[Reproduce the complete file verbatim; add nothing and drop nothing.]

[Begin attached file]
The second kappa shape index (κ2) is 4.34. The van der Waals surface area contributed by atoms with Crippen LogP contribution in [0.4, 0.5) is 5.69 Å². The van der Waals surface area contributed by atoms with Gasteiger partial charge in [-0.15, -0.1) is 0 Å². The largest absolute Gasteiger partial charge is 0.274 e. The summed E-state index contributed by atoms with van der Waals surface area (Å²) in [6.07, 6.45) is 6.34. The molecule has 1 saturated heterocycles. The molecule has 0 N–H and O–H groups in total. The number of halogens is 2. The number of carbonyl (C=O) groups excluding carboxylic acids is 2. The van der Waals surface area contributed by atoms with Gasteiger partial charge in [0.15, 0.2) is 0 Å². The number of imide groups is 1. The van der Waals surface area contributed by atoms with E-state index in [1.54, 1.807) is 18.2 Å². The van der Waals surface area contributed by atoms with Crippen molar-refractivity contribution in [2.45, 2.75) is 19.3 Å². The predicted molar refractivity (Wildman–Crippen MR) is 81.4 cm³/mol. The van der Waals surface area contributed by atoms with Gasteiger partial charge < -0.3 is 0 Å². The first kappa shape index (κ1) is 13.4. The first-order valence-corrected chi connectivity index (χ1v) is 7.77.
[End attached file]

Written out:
The second kappa shape index (κ2) is 4.34. The van der Waals surface area contributed by atoms with Crippen LogP contribution in [0.4, 0.5) is 5.69 Å². The van der Waals surface area contributed by atoms with Gasteiger partial charge in [-0.15, -0.1) is 0 Å². The largest absolute Gasteiger partial charge is 0.274 e. The summed E-state index contributed by atoms with van der Waals surface area (Å²) in [6.07, 6.45) is 6.34. The molecule has 1 saturated heterocycles. The molecule has 0 N–H and O–H groups in total. The number of halogens is 2. The number of carbonyl (C=O) groups excluding carboxylic acids is 2. The van der Waals surface area contributed by atoms with Gasteiger partial charge in [0.15, 0.2) is 0 Å². The number of imide groups is 1. The van der Waals surface area contributed by atoms with E-state index in [1.54, 1.807) is 18.2 Å². The van der Waals surface area contributed by atoms with Crippen molar-refractivity contribution in [2.45, 2.75) is 19.3 Å². The predicted molar refractivity (Wildman–Crippen MR) is 81.4 cm³/mol. The van der Waals surface area contributed by atoms with Gasteiger partial charge < -0.3 is 0 Å². The first kappa shape index (κ1) is 13.4. The first-order valence-corrected chi connectivity index (χ1v) is 7.77.